Champion Wankee was bred in Hong Kong in 1895, the offspring of a female kitten stolen from the Palace in Siam, and imported to England aged 6 months. His owner, Mrs Robinson, wrote “One of the most beautiful of the short-haired cats is undoubtedly the royal cat of Siam, and the breed is increasing in popularity; but is never likely to be common, as the cats are delicate in this country. […] The [standard of] points of the chocolate Siamese are the same as the royal, with the exception of body colour, which is a dark rich brown all over, thus making the markings less noticeable. All Siamese darken with age, and when they get dark there is a tendency to call them chocolates. I know of only one real chocolate – Mr C Cooke’s ‘Zetland Wanzies’ – so consider them more likely to be a freak than a distinct variety.”

A great deal has been written about the origins of the Siamese breed. Sydney W France, editor of “Cats and Kittens” magazine, wrote the book “Siamese Cats” in 1949. This was the first major publication on Siamese cats since 1936.

“The history of the Siamese in this country is a very short one, and it is true to say that they have only been here within living memory, and that the first ones actually were from The Royal Palace of Siam. Even on this point there is much controversy and it is interesting to note that the first Siamese of which there is any record were said to have been brought to England in 1884 by Mr. Gould who was then Consul General in Bangkok at that time. In 1886 a pair of cats and two kittens were brought to England by Mrs. Vyvyan, these had actually been procured from the King’s Palace in Bangkok. In the same year, Mrs. Walker, the General’s daughter, brought over one male and three females. There is no doubt that at that time the true Siamese were kept in the Royal Palaces and Temples, and that few of them ever found their way from there except as gifts, which were then considered as of great worth.”

France also reproduces a letter Mellen received from Dr. Hugh M. Smith, Adviser in Fisheries to His Siamese Majesty’s Government between 1923 and 1934. In addition to the Siamese cat, he mentions a “mauve” cat which is no doubt the Si-Sawat (Korat) and kinked-tailed cats which were, and still are, common throughout Thailand, Malaysia and Singapore (and in the modern Japanese Bobtail breed).

“I was well Acquainted with cats in Siam, but made no special study of them. There appear to be two races peculiar to the country: the common form with pale fawn colour, black or dark brown feet, tips of ears, tail and muzzle, and blue eyes, well-known to cat fanciers all over the world, and a form of uniform mauve or Maltese colour with yellow eyes. There are no “palace” cats in Siam. There are no “royal” cats, although the strikingly marked creatures would be the natural ones to be kept in palaces. Any person can have a Siamese cat, and as a matter of fact there are many people outside the palaces and many foreigners who keep such cats as household pets. There are no “temple” cats. The Buddhist priests, who do not live in the temples but in special buildings in the temple grounds, may keep cats, as they do dogs. A Siamese prince whom I know very well was visiting in London and was interviewed by one of the thousands of Siamese cat fanciers there. He told her there were more Siamese cats in London than in all Siam.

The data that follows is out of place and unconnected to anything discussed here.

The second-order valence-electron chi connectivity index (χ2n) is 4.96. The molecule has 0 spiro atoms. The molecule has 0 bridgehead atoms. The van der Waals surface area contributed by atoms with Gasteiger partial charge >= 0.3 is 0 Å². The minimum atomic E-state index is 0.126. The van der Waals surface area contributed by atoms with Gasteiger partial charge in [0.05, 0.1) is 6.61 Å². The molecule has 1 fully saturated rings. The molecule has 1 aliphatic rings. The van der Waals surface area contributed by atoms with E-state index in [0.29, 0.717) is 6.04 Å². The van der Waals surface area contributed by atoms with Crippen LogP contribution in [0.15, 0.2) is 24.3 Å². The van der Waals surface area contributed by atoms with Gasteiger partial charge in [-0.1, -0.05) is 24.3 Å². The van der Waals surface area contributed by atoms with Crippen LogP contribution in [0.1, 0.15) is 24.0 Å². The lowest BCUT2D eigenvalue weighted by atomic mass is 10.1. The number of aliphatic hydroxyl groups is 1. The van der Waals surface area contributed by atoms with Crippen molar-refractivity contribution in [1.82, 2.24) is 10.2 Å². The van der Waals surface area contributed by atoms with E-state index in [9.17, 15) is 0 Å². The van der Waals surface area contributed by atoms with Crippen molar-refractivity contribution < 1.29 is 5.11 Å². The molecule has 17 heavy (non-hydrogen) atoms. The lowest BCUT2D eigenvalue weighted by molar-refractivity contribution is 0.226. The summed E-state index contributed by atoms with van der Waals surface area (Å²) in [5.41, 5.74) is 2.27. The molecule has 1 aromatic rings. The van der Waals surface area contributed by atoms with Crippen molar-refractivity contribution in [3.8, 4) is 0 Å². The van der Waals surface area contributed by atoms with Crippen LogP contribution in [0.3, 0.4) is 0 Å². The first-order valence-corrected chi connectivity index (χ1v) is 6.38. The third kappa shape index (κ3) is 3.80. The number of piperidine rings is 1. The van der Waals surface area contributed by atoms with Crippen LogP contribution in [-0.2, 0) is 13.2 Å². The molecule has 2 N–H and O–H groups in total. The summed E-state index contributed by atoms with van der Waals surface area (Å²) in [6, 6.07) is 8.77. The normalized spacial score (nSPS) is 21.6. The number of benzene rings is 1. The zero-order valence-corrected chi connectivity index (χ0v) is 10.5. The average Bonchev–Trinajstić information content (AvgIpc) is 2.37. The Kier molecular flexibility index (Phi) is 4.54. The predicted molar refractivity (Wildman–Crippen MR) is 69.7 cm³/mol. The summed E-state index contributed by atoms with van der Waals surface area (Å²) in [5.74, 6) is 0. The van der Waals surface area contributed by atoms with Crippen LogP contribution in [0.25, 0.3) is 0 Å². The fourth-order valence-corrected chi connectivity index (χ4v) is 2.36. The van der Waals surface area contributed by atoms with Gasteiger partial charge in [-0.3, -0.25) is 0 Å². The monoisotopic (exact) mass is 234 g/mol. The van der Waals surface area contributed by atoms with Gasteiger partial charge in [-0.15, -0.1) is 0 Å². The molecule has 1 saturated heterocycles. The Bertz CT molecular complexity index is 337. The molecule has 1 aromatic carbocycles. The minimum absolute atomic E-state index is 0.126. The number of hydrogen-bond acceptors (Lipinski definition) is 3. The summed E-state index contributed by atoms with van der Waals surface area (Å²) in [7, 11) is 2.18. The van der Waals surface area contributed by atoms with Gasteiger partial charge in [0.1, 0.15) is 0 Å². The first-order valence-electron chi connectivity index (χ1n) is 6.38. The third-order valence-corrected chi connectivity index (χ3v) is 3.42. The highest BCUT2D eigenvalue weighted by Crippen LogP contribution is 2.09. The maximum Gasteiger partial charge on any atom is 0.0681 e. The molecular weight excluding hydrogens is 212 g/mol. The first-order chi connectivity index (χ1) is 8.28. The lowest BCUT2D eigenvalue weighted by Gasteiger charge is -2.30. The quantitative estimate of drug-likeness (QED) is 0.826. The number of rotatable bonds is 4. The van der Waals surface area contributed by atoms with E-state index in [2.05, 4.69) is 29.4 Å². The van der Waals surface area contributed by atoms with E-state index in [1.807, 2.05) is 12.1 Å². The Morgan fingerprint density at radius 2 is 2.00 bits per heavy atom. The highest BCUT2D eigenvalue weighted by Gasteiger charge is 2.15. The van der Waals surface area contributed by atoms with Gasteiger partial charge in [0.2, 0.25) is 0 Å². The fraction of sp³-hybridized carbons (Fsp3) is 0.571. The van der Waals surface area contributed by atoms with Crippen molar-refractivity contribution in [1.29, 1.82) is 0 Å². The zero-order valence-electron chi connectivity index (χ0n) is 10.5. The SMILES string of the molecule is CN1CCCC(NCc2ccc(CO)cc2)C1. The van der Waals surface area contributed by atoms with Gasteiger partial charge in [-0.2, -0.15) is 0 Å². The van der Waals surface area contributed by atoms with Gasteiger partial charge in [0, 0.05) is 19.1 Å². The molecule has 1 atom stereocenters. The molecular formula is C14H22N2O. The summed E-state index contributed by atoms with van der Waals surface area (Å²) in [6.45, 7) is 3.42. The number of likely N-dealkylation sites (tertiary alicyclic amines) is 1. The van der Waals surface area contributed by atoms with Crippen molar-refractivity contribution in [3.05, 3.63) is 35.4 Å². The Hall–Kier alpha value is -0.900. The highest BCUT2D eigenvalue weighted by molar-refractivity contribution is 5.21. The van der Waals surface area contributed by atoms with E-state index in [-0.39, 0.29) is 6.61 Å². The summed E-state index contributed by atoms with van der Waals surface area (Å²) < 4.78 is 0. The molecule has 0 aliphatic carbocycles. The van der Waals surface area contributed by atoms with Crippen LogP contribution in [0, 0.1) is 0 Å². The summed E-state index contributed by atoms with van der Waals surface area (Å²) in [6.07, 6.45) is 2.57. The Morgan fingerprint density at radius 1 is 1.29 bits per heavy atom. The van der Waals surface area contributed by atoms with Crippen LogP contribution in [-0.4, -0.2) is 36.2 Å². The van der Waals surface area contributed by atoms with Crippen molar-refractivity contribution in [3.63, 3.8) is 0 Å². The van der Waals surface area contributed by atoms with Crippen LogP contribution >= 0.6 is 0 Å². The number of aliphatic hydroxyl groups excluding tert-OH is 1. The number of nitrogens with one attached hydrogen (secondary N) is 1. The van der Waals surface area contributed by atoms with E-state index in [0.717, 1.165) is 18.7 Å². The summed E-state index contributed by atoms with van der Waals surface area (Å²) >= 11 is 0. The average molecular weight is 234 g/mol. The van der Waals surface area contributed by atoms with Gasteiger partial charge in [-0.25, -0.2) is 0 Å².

You probably know about the cat not peculiar to Siam but found over much of South Eastern Asia, which always has a sharp kink near the tip of its tail. It is of various colours but never of the special Siamese cat colour, and is of no interest except for its tail.”

There is no doubt that Siamese cats came from Siam (modern day Thailand), but some disagreement in the 1940s as to their “royal” origins. The first Siamese fanciers club was founded in Britain in 1902 at which time they were apparently variable in type. Possibly the conformation depended on which cats the early Siamese had been out-crossed to, there being few pure Siamese in the country at the time, or to the variability of imported cats and inbreeding from a limited gene pool.

Early photos show differences between the “compact” cats and the “lithe” cats, but the difference is nowhere near as extreme as that between modern “classic” and “old-style” Siamese.

The Siamese Cat Society of America was founded in 1909 although the date of their arrival in the United States is not precisely known. Many early Siamese had kinked tails and cross-eyes or a squint; these faults have largely been bred out of modern Siamese.

Tabby Point Siamese had been mentioned as early as 1902 in Britain. Between 1944 and 1949, they were bred in Scotland and known as Silverpoint Siamese. They were introduced to the cat fancy at a London cat show in the 1960s and in 1966, the Tabby Point Siamese was granted recognition by the Governing Council of the Cat Fancy (GCCF).

By 1986 the old-style Siamese had vanished from the showbench and many people assumed that Siamese cats had always had a long body, wedge-shaped head and disproportionately large ears. Siamese cats had become extreme parodies of the original imports.

Additional colours were introduced through out-crossing, however they have been so extensively back-crossed with Siamese cats that only the most ardent purist would claim that they are not Siamese!